What are the differences between the effects of short-term trauma and the effects of chronic trauma?
The diagnosis of PTSD accurately describes the symptoms that result when a person experiences a short-lived trauma. For example, car accidents, natural disasters, and rape are considered traumatic events of time-limited duration. However, chronic traumas continue for months or years at a time. Clinicians and researchers have found that the current PTSD diagnosis often does not capture the severe psychological harm that occurs with such prolonged, repeated trauma. For example, ordinary, healthy people who experience chronic trauma can experience changes in their self-concept and the way they adapt to stressful events. Dr. Judith Herman of Harvard University suggests that a new diagnosis, called Complex PTSD, is needed to describe the symptoms of long-term trauma.
What are examples of captivity that are associated with chronic trauma?
Judith Herman notes that during long-term traumas, the victim is generally held in a state of captivity. In these situations the victim is under the control of the perpetrator and unable to flee.
Examples of captivity include:
* Concentration camps
* Prisoner of War camps
* Prostitution brothels
* Long-term domestic violence
* Long-term, severe physical abuse
* Child sexual abuse
* Organized child exploitation rings
What are the symptoms of Complex PTSD?
The first requirement for the diagnosis is that the individual experienced a prolonged period (months to years) of total control by another. The other criteria are symptoms that tend to result from chronic victimization. Those symptoms include:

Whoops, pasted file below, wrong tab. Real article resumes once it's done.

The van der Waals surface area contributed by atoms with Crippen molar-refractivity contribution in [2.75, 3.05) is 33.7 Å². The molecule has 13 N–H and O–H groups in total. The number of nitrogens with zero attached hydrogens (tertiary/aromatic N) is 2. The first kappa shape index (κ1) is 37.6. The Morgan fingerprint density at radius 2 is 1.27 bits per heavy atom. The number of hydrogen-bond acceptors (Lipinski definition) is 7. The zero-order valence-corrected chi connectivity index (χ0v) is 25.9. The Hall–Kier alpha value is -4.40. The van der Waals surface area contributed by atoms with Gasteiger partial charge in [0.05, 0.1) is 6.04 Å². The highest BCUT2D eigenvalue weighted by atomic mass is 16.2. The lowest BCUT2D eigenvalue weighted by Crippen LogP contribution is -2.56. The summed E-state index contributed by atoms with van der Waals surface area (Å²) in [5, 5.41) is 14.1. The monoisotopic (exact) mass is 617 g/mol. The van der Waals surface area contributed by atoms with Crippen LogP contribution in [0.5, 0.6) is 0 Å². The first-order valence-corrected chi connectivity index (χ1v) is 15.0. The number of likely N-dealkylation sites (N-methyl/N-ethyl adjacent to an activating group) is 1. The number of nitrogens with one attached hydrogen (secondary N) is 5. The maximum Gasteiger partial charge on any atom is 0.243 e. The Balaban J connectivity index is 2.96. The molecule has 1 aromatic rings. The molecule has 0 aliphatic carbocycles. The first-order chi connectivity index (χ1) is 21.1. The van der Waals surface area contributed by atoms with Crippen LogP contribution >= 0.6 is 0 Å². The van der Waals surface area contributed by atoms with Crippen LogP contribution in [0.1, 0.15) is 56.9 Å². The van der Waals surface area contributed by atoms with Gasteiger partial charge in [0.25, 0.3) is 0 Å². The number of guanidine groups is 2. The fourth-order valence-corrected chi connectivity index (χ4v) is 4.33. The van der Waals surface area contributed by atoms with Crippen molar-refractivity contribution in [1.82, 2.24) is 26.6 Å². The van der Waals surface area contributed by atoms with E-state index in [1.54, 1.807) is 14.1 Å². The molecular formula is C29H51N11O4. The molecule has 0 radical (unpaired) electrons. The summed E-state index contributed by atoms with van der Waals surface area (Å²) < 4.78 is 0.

* Alterations in emotional regulation, which may include symptoms such as persistent sadness, suicidal thoughts, explosive anger, or inhibited anger
* Alterations in consciousness, such as forgetting traumatic events, reliving traumatic events, or having episodes in which one feels detached from one's mental processes or body
* Alterations in self-perception, which may include a sense of helplessness, shame, guilt, stigma, and a sense of being completely different than other human beings
* Alterations in the perception of the perpetrator, such as attributing total power to the perpetrator or becoming preoccupied with the relationship to the perpetrator, including a preoccupation with revenge
* Alterations in relations with others, including isolation, distrust, or a repeated search for a rescuer
* Alterations in one's system of meanings, which may include a loss of sustaining faith or a sense of hopelessness and despair
What other difficulties do those with Complex PTSD tend to experience?
Survivors may avoid thinking and talking about trauma-related topics because the feelings associated with the trauma are often overwhelming.
Survivors may use alcohol and substance abuse as a way to avoid and numb feelings and thoughts related to the trauma.
Survivors may also engage in self-mutilation and other forms of self-harm.
There is a tendency to blame the victim.
A person who has been abused repeatedly is sometimes mistaken as someone who has a "weak character."
Because of their chronic victimization, in the past, survivors have been misdiagnosed by mental-health providers as having Borderline, Dependent, or Masochistic Personality Disorder. When survivors are faulted for the symptoms they experience as a result of victimization, they are being unjustly blamed.
Researchers hope that a new diagnosis will prevent clinicians, the public, and those who suffer from trauma from mistakenly blaming survivors for their symptoms.
The current PTSD diagnosis often does not capture the severe psychological harm that occurs with prolonged, repeated trauma. For example, long-term trauma may impact a healthy person's self-concept and adaptation. The symptoms of such prolonged trauma have been mistaken for character weakness. Research is currently underway to determine if the Complex PTSD diagnosis is the best way to categorize the symptoms of patients who have suffered prolonged trauma.